Launched a year ago, Sim Aerospace is the Republic of Congo’s first professional flight simulator. The two founders now want to expand their offer, in a region where training needs are enormous.
Pilots in the Congolese army, Dany Pepa, 34, and his partner Ilithe Ongania, 38, now an airline pilot, had a dream. While there was no pilot training structure in their country, they wanted to show as many people as possible that their profession was not inaccessible. A year ago, they finally made that dream come true by launching Sim Aerospace, the Republic of Congo’s first professional flight simulator.

They could not afford a small device to learn to fly. It therefore took them 7 months to manufacture the sheet metal hull of the simulator, similar to a Cessna 172 cockpit. Today, their simulator is housed in the training and development center of the Congolese Civil Aviation, in the Maya Maya International Airport in Brazzaville.

The system is able to represent day, night, dawn and dusk, haze, fog

Installed inside, the student must first perform the instrument check, before starting and engaging the engines. It benefits from a 180-degree, 3-dimensional vision. “Through programmed special effects, the projection system is able to represent day, night, dawn and dusk, haze, fog as well as a dazzling light,” says the presentation file.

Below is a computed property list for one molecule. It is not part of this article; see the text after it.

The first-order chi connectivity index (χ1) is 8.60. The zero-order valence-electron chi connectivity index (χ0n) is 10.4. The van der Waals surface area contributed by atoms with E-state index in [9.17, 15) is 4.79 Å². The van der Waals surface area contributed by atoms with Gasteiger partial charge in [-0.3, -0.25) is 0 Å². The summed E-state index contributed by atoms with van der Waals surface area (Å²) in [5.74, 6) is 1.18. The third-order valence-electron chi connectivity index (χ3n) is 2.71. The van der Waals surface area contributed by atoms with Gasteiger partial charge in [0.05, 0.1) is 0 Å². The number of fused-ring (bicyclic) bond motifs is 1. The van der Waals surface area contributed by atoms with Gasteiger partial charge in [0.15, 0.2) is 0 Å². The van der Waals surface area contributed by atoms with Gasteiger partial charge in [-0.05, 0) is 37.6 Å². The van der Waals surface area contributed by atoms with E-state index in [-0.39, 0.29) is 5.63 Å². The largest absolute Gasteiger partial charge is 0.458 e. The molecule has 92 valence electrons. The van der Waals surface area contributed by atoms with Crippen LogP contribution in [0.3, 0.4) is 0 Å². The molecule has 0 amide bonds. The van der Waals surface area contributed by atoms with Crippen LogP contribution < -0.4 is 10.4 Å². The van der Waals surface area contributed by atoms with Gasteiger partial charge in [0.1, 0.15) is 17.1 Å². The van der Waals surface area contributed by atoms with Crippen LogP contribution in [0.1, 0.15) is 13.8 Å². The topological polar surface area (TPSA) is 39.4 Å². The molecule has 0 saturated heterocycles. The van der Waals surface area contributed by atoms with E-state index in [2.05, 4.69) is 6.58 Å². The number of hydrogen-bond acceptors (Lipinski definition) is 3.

Promote aviation professions
Everything is there, the airport lighting devices including the taxiing marks, the edges of the taxiway, the center of the runway, the landing zone… And the simulator seats are of course equipped with a system. of vibration. Enough to give thrills to the general public or to school and student audiences for whom the two founders hope to give birth and take off a few vocations.

Because one of the first missions of Sim Aerospace is to promote the aviation sector, “in a country where its professions are too largely unknown”, regrets Dany Pepa, himself trained in Morocco.

About twenty students aspiring to become airline pilots took advantage this year

Sim Aerospace also offers introductory pilot training courses. About twenty students aspiring to become airline pilots took advantage of it during this first year. “They are training here, while they wait to be able to pass the civil aviation tests and receive a state scholarship. They will then go to South Africa for training, ”says Dany Pepa.

It costs 5,000 FCFA for a first flight on a simulator, between 60,000 to 100,000 FCFA for professional training.

Looking for investors

A second simulator should be installed in the Brazzaville terminal. The African School of Meteorology and Civil Aviation (Eamac), based in Niamey, and which depends on the Association for the Safety of Air Navigation in Africa and Madagascar (Asecna), said of its very interested side in this project.

But while the training needs are enormous in Congo and Central Africa, the founders of Sim Aerospace would like to move up a gear, train pilots from A to Z, have a small aircraft, provide other simulators, increase training here and abroad, and attract even more students …

Dany Pepa and Ilithe Ongania have so far financed their project solely on equity, around 30,000 euros, and would very much like to find investors by the next aviation trades fair, to be held in December in Brazzaville. . History to give wings to their dream.

About The Author

Rédacteur

Rédacteur

Related Posts

Leave a Reply

Your email address will not be published.